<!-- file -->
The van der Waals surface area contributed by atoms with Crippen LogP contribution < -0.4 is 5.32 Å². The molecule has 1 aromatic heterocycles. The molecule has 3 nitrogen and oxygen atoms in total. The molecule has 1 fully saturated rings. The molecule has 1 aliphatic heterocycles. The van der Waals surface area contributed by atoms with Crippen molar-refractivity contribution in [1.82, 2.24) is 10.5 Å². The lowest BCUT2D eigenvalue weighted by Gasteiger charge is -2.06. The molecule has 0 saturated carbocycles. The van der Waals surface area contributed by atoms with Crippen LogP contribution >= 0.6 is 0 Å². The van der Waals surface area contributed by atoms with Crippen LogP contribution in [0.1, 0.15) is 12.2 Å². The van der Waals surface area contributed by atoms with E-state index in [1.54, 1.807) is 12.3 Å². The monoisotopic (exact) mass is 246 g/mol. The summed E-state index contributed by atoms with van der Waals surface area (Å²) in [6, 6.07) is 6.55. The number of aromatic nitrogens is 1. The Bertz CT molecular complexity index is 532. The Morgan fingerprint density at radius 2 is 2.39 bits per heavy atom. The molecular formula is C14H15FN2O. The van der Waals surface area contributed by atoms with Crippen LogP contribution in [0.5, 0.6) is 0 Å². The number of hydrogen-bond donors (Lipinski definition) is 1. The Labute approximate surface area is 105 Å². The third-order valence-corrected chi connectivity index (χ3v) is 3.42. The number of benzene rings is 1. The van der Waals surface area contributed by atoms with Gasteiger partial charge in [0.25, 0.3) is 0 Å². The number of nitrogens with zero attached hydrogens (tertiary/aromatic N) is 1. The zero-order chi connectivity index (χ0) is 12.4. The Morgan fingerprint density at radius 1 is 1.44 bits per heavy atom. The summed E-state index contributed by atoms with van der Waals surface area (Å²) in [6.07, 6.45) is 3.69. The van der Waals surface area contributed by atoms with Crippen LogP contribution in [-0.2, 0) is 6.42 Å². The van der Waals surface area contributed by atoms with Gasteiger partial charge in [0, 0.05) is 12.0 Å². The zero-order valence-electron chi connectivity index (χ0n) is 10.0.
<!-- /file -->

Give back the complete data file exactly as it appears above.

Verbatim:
The van der Waals surface area contributed by atoms with Crippen LogP contribution < -0.4 is 5.32 Å². The molecule has 1 aromatic heterocycles. The molecule has 3 nitrogen and oxygen atoms in total. The molecule has 1 fully saturated rings. The molecule has 1 aliphatic heterocycles. The van der Waals surface area contributed by atoms with Crippen molar-refractivity contribution in [1.82, 2.24) is 10.5 Å². The lowest BCUT2D eigenvalue weighted by Gasteiger charge is -2.06. The molecule has 0 saturated carbocycles. The van der Waals surface area contributed by atoms with Crippen LogP contribution >= 0.6 is 0 Å². The van der Waals surface area contributed by atoms with Crippen LogP contribution in [0.1, 0.15) is 12.2 Å². The van der Waals surface area contributed by atoms with E-state index in [1.54, 1.807) is 12.3 Å². The monoisotopic (exact) mass is 246 g/mol. The summed E-state index contributed by atoms with van der Waals surface area (Å²) in [6, 6.07) is 6.55. The number of aromatic nitrogens is 1. The Bertz CT molecular complexity index is 532. The Morgan fingerprint density at radius 2 is 2.39 bits per heavy atom. The molecular formula is C14H15FN2O. The van der Waals surface area contributed by atoms with Crippen LogP contribution in [0.5, 0.6) is 0 Å². The number of hydrogen-bond donors (Lipinski definition) is 1. The Labute approximate surface area is 105 Å². The third-order valence-corrected chi connectivity index (χ3v) is 3.42. The number of benzene rings is 1. The van der Waals surface area contributed by atoms with Gasteiger partial charge in [0.25, 0.3) is 0 Å². The number of nitrogens with zero attached hydrogens (tertiary/aromatic N) is 1. The zero-order chi connectivity index (χ0) is 12.4. The Morgan fingerprint density at radius 1 is 1.44 bits per heavy atom. The summed E-state index contributed by atoms with van der Waals surface area (Å²) in [6.07, 6.45) is 3.69. The van der Waals surface area contributed by atoms with Crippen LogP contribution in [-0.2, 0) is 6.42 Å². The van der Waals surface area contributed by atoms with Gasteiger partial charge in [0, 0.05) is 12.0 Å². The zero-order valence-electron chi connectivity index (χ0n) is 10.0.